Embrace the web

Developers often ignore the fact that the UI design lifecycle (approximately 3 years) is usually nothing like the application lifecycle in that identity is organic and continuous and applications are not. Baking the web stack fully into the back-end is usually not a good idea. The overall design of a website will change before you’ve recouped the development costs for the application. So, be careful you don’t get screwed.

CSS isn’t often a problem, it’s nature tends to allow it to live outside the application. Lazy loading isolated CSS* isn’t really ready yet, but brings the downside of decoupling to bare when attempted. JavaScript strangely isn’t a big problem either because developers tend to, correctly, focus on only adding to the application on top of the existing web stack. Testing, however, is paramount, and testing is the one thing that needs more love from front-enders.

HTML is really hard

In case you were wondering, HTML becomes less flexible as the site grows because changing markup causes all kinds of side effects.
For starters, HTML acts the foundation for presentation, behaviour and content. Markup usually changes if any of these change, and visa versa. If you can’t access HTML easily then making minor changes to presentation (CSS), behaviour (JavaScript) or content (CMS data) isn’t trivial either.
As HTML is tied to other technologies you need your markup to be uniform and consistent across your website. Are you really using a Style guide to implement the given markup patterns?
Also, markup is often mixed down to a lower code level. Making changes suddenly becomes more painful requiring redundant knowledge and skill, never mind the additional testing. Something so simple has been unnecessarily promoted to application code. Adding a comma requires the developer have a full development stack with all its dependencies loaded and then ’build’ the application to see the change. That’s not just wasteful, it’s stupid. Yes, a pet peeve of mine, however, a bugbear for many.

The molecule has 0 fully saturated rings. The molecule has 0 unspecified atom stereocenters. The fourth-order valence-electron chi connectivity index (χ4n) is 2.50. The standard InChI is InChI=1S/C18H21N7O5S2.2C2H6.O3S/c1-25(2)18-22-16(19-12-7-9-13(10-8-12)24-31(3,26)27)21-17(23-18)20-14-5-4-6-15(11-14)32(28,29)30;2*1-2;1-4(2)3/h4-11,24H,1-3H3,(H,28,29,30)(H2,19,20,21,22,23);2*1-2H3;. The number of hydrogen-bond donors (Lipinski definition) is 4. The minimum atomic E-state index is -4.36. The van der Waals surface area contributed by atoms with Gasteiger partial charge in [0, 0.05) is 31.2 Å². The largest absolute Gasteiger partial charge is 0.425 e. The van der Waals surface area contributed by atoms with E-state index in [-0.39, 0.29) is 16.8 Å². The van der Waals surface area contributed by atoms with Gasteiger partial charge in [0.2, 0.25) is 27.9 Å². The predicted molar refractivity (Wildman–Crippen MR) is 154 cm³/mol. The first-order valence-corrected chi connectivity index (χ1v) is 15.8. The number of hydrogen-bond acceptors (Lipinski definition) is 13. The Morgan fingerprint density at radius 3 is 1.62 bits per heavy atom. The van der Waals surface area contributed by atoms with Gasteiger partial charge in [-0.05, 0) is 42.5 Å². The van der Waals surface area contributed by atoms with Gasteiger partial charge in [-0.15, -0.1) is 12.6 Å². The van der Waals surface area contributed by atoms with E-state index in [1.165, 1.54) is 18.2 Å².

The problem has been around forever and ways of dealing with this range from from the full lock in approach with an IDE like Visual Studio to adding more tooling like jRebel. We’re still stuck a massive development overhead. Requiring a backend build step is killing development speed.

Markup templates as external files as we already have for JavaScript and CSS seems like only rational approach and one that’s gaining traction. Options like Handlebarsjs, JSX, Dust etc. are in my view different flavours of the same solution I’m looking for. Having access to the markup without all the overhead is the big win. Making changes suddenly becomes more manageable and financially feasible. A redesign goes from being a non starter to being able to keep your edge in the branding strategy stakes. Marketing requires companies to turn on a dime, embrace the web an let go of the back-end hammer. Tools for the modern web are plenty sharp.

* Lazy loading CSS is a tricky topic and usually a little too complex for most web teams. Maybe worth a post in the future.